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Comment is free: The birth of ambient

Brian Eno on how he came to create ambient music, which has since evolved into what we think of as electronica. Brian Eno is an inspiration to me.

Comment is free: The birth of ambient
So I started thinking about music as something functional… that existed as part of the design of your life. Just like the way you decorated your room or the kind of furniture you chose or the kind of lights you used. They were all kind of issues about how you want to feel… so I wanted to make things that were panoramic in a certain way. Things that have a way of existing in the space and you enter them for a while and then you leave them for a while. I didn’t want this narrative thing to be part of the record so much.

In early 1975 I got hit by a taxi as I was crossing the Harrow Road and was immobilised for a while. When I was lying in bed Judy Nylon brought me a record of renaissance harp music and put the needle on when she left. My speakers were a bit dodgy and one of them had broken – and it was also raining quite heavily outside and the volume wasn’t very high. I couldn’t get out of bed and was irritated, thinking ‘I can hardly hear this music’. Then gradually I started to think ‘well, there it is – it’s going to play for the next 20 minutes anyway’.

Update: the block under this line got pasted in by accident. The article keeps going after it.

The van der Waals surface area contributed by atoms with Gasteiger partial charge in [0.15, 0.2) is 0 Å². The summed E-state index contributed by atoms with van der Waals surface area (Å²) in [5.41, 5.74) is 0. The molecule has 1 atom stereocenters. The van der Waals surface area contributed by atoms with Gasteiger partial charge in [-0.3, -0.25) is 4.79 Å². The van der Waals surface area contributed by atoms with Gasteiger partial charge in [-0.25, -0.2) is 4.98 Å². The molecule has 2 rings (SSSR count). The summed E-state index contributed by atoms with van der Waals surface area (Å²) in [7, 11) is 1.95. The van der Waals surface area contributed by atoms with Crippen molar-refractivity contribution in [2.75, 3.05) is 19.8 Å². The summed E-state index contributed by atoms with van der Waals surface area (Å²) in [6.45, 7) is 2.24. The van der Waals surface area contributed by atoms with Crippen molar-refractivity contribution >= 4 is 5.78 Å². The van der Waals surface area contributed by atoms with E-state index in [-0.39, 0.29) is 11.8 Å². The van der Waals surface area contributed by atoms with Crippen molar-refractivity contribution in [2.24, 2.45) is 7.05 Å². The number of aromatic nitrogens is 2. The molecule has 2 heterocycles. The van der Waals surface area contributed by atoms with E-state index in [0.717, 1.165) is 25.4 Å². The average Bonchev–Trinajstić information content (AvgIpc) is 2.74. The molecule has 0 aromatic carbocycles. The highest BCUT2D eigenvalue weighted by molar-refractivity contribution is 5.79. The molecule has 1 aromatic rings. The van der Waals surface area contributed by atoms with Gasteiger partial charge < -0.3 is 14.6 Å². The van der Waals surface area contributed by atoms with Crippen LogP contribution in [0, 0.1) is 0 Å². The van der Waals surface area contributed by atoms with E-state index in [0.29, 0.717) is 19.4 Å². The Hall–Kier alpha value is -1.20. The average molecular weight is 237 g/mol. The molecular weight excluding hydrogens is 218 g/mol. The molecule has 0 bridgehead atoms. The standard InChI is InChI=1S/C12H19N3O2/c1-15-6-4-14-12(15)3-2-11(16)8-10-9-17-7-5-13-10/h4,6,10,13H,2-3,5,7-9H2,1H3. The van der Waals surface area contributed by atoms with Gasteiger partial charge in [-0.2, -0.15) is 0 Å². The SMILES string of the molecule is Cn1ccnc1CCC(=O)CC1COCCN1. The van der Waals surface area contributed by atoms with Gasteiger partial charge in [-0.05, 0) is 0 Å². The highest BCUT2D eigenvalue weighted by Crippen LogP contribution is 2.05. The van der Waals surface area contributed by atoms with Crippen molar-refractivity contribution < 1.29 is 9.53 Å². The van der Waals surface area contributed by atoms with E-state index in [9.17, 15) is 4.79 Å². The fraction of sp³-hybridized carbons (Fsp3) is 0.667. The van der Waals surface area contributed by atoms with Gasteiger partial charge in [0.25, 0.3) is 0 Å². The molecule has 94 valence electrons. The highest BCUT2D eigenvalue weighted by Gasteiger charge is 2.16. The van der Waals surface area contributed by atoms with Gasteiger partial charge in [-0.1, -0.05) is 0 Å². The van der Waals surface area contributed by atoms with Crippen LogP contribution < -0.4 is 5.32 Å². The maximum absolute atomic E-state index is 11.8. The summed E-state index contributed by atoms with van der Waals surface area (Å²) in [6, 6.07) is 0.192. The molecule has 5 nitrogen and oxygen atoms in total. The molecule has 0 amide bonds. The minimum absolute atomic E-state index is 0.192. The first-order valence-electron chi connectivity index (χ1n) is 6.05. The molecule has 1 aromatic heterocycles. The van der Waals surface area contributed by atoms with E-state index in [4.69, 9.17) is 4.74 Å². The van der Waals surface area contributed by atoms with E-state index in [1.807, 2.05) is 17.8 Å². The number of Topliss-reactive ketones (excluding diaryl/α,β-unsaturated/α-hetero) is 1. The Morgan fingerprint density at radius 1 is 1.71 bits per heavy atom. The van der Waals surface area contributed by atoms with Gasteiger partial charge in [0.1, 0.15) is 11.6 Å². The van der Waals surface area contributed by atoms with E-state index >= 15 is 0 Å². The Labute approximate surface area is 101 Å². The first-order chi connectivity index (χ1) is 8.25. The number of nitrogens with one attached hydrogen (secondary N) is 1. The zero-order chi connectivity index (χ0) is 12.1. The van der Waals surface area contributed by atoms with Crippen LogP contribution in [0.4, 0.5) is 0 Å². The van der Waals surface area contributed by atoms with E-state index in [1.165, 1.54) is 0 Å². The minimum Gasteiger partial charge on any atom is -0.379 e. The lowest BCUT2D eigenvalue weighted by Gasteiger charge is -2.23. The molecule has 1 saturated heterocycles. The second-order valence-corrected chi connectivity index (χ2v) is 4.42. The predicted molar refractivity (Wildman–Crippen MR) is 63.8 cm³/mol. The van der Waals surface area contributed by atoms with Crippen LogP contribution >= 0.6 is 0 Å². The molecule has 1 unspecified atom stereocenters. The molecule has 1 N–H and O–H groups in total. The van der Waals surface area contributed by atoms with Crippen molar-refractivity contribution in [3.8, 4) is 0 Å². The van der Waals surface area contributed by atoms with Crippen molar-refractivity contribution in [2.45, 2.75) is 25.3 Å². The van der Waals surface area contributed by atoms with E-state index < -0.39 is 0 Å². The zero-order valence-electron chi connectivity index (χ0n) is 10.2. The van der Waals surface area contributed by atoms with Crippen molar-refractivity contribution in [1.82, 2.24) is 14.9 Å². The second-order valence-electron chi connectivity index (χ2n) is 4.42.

Suddenly it started to seem like a really beautiful way of listening to music – instead of dominating the environment it became part of a soundscape. The rain was hitting the windows and occasionally I would hear the loudest parts of the harp notes appearing like the tips of icebergs in this sonic ocean. And from that I really developed the whole Ambient idea – which was more an approach to listening than to composing. It was saying: ‘let’s treat music like painting’.

Now playing: Brian Eno: Taking Tiger Mountain

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